The dreaded COVID-19 pandemic may have thrown tourism into a tailspin but it is not stopping local officials from finding ways to help boost visitor arrivals.
On Tuesday, Barbados welcomed the inaugural Inter-Caribbean Airways flight from Grenada. It touched down at the Grantley Adams International Airport (GAIA) around 12:10 p.m.
The 30-seater, Embraer EMB 120 aircraft and its passengers did not receive the usual colourful fanfare associated with the welcoming of a new flight at the GAIA, but officials have made one thing clear – the new flight will help to boost visitor arrivals and fill a major gap in the travel industry created with the recent decision to liquidate the longstanding regional airline LIAT.
Gilles Bussutil, Eastern Caribbean Operations Director for Inter-Caribbean Airways, said the company was making sure it helps Barbados to connect to the rest of the world.
“With the start of our operations today we commit to providing you with a widely-connected network of possibilities to the rest of the Caribbean, Central and South America. Connecting you with the Caribbean is our mission,” he said.
Bussitil promised that the Turks and Caicos Islands-based airline, which was formed 29 years ago, will help to provide jobs.
He added that with a growing fleet of 30-seat and 50-seat passenger turboprop aircrafts officials were already looking at increasing the number of flights in and out of Bridgetown.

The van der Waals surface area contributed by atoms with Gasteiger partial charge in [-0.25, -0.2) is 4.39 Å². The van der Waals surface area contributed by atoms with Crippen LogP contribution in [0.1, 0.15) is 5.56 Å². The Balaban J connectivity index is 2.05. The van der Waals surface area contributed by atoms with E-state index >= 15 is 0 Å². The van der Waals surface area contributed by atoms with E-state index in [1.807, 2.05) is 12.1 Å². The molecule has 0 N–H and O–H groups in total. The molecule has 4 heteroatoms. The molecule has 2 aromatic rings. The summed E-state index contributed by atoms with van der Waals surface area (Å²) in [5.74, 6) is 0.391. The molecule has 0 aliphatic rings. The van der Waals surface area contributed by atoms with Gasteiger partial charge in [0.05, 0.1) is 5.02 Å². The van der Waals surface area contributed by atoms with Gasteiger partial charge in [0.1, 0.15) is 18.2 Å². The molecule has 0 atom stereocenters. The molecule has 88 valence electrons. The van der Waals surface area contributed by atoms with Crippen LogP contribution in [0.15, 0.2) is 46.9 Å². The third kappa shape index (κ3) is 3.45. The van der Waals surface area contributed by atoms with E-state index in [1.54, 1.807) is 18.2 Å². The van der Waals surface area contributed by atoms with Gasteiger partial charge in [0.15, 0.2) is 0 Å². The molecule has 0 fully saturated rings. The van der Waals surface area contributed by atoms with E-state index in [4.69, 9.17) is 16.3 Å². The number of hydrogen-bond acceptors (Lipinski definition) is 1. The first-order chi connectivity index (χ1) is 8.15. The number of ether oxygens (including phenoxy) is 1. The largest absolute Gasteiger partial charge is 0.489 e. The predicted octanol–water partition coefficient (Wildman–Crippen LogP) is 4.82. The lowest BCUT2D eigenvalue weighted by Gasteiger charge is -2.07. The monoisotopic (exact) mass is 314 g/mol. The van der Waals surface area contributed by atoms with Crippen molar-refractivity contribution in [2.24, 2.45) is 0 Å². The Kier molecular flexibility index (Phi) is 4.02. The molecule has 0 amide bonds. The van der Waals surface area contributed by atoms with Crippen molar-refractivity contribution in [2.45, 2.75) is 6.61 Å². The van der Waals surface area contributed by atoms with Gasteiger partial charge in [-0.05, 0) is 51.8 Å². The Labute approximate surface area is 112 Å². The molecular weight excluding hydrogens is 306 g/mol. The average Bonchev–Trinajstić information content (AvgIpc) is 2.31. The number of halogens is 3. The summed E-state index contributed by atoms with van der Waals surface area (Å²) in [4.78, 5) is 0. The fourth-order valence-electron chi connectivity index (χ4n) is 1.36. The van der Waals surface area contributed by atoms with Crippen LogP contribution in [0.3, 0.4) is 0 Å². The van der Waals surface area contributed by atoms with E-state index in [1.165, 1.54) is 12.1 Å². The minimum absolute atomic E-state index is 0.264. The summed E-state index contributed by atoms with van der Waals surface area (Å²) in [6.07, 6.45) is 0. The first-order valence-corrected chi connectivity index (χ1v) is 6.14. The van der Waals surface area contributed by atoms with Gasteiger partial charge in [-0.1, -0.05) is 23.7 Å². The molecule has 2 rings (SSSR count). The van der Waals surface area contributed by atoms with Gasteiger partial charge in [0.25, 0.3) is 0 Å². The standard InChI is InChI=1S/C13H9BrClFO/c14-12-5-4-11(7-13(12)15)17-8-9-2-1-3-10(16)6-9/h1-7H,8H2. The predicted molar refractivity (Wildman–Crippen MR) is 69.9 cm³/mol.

“Our planned expansion from BGI will establish new opportunities as well as tourism connectivity for inbound traffic for our business opportunities from Europe, North America and South America, while supporting the local Barbadian economy and stimulating career options for employment in the region,” he said.
The airline is starting with two daily flights from Bridgetown to Castries, St Lucia; one daily flight to Roseau, Dominica; and ten weekly flights to St George’s, Grenada.
He said: “We are introducing St Vincent and many more flights in the coming months.”
Bussutil said while people are continuing to be cautious about travelling, there was already tremendous interest in the new service, adding that the airline officials were helping to stimulate the demand and build routes.
Minister of Maritime Affairs and Blue Economy Kirk Humphrey, who was filling in for Minister of Tourism Senator Lisa Cummins, welcomed the new airline, saying it was another cog in the wheel of Barbados’ overall efforts to revive the struggling tourism industry and make Barbados the southern hub to connect to the rest of the world.
Stating that he believed the partnership would be a lasting one, Humphrey acknowledged that industry workers needed to ensure high quality service at all times.
“We are driven by the idea that people matter and for us this partnership will be about bringing people closer together because we are strong believers in regionalism, strong believers in the idea that we are stronger together and by working with you, we will make that relationship more of a possibility,” said Humphrey.
Pointing to last year’s increase in long-stay arrivals from the Caribbean to Barbados over 2018, Humphrey said: “As the Caribbean becomes more of a natural market, we must be able to move people. The Prime Minister already mentioned the idea that collectively we need to review the taxes. We have to make regional travel more affordable.
“We also have to make the experience as pleasant as possible. In so doing, we all have to bring our best game. We have to offer the best service, we have to make sure that we do it in a way that reflects our values and I am sure Inter-Caribbean will bring its best game,” said Humphrey, who called on all visitors to the island to adhere to the protocols put in place.